It’s a habit of which I never grow tired: flipping the case of my small Jaeger-LeCoultre Reverso. A function intended to protect the dial from an eventual bang or knock. The protection I seek is of a different kind: one that will release me from the grip of time. A simple rotation and the hands are hidden from view. The ticking away of minutes and hours is erased, to be replaced by a more interior, subjective, altogether more amicable time. It’s a courtesy I extend to myself and others. At last, I’m taking my time.
I like watches that give Chronos a friendlier face. Hermès, a few years ago, brought out an Arceau watch complete with a metaphysical complication that defies the laws of physics: suspended time. A pusher freezes hour and minute hands on each side of noon. A position never normally seen on a dial; an absurdity that makes a mockery of perpetual motion. A vain complication, of course, but one that is no less delicious.
A mathematical absolute
Hermès came to the recent Baselworld fair with another singular innovation: L’heure impatiente. A disc on the dial of this model from the Slim collection serves to set the time of an eagerly-awaited event. Sixty minutes before the appointed hour, a small hand springs into action on an “hourglass” counter. Tick, tick, tick, the pressure mounts, excitement too. In complete contrast with the previous complication, which suspends time, this mechanism takes time by surprise. Generally rigid as an old demiurge on Mount Olympus, time draws itself out. A discreet chime sounds the end of the wait. A single, long note.
Which leave us to grapple with another complication, this time of a philosophical nature: the difference between time and duration. Le temps suspendu or L’heure impatiente may be considered fantasies, they mark the distinction between two times: one that is interior and subjective, and the other, exterior and objective. A distinction that is continually disputed, amended or refined. Possibly it doesn’t even exist, or is a different, as yet unknown phenomenon altogether. Albert Einstein said: “Put your hand on a hot stove for a minute and it seems like an hour. Sit with a pretty girl for an hour and it seems like a minute. That’s relativity.” Which changes nothing of the fact that Einstein’s time is scientific, discrete, irreversible, and external to us. It is a mathematical absolute.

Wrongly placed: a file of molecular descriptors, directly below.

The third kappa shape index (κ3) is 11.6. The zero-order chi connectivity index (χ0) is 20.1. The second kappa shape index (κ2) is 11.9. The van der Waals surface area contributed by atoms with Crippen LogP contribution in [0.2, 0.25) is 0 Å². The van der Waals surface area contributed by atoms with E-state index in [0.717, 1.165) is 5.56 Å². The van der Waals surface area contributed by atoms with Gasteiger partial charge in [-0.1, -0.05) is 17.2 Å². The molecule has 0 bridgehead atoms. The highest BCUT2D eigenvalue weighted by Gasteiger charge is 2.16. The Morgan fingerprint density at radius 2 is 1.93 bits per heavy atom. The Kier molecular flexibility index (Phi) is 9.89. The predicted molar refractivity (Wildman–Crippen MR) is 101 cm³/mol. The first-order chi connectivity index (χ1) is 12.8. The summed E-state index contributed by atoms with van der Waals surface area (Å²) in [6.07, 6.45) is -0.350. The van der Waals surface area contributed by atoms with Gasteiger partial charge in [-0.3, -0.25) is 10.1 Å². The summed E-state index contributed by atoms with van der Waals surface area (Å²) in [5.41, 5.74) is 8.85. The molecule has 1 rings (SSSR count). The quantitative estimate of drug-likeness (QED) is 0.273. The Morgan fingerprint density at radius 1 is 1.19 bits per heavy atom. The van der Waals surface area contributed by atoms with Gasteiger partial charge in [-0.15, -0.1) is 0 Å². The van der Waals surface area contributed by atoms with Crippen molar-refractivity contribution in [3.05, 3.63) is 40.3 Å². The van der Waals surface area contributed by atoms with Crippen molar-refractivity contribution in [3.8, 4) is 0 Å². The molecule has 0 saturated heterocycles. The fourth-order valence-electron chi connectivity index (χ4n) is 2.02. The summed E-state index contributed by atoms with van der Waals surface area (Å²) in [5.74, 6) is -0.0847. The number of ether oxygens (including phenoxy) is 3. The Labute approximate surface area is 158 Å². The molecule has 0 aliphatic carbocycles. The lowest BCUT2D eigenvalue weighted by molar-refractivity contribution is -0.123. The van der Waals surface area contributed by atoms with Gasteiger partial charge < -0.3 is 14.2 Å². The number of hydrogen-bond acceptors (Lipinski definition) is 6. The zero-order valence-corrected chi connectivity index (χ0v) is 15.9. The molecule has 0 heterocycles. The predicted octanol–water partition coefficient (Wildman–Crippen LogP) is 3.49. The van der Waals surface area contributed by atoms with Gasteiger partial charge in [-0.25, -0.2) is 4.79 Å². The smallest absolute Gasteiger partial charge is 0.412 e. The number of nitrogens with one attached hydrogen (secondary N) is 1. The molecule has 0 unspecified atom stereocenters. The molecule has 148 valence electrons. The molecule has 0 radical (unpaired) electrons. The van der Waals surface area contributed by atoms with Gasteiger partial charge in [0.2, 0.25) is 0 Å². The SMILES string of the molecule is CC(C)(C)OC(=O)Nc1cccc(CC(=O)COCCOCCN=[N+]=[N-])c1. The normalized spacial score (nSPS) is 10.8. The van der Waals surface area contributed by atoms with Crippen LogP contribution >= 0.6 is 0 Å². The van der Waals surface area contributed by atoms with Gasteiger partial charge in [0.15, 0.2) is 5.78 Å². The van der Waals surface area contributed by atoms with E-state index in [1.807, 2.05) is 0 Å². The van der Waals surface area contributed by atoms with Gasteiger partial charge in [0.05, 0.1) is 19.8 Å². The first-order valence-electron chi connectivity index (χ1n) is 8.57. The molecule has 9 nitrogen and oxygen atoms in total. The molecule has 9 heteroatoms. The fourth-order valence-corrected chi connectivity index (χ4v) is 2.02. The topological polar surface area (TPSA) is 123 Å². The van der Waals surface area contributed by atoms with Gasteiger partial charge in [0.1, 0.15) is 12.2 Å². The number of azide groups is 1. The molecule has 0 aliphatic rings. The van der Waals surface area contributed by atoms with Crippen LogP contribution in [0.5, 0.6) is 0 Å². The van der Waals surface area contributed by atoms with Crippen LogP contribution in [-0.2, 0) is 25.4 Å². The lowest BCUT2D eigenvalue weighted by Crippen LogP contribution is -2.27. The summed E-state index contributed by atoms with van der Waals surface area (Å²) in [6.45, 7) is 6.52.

We accept the idea that there is not just one time but several. The repetitive movement measured by a watch, the flux of consciousness, and others still. All of which come together as part of a universal design.
Science and consciousness
The philosopher Henri Bergson, who challenged Einstein’s concept of the nature of time, considered time to be indivisible and something we experience within ourselves. Yet Bergson said more or less the same thing as the inventor of general relativity: “If I want to mix a glass of sugar and water, I must wait until the sugar melts. This little fact is big with meaning. For here the time I have to wait is not mathematical time, which would apply equally well to the entire history of the material world. It coincides with my impatience, that is to say, with a certain portion of my own duration. It is no longer something thought, it is something lived.”
Intelligence versus intuition, physics versus consciousness, science versus philosophy: Einstein and Bergson were poles apart. Each considered the other’s time as a construct of the mind. Almost a century later, we are less dogmatic and accept the idea that there is not just one time but several. The repetitive movement measured by a watch, the flux of consciousness, and others still. All of which come together as part of a universal design. Even so, we are drawn back to Bergson’s notion of duration, composed of intuition, memory, freedom and vital force (Bergson’s élan vital). Yes, duration can be defined as the length of time between two points, a beginning and an end, but this is still an objective, real and measurable time. Bergson’s duration is an experience of time, a present that contracts or expands depending on how it is consciously experienced.
Like waiting for the one we love when the hands on our watch appear to have frozen to the dial. Or those other occasions when they seem to spin at incredible speed. All this is suggested in timepieces which, in reality, are anything but flights of fancy: time and duration are not the same thing. And so much the better!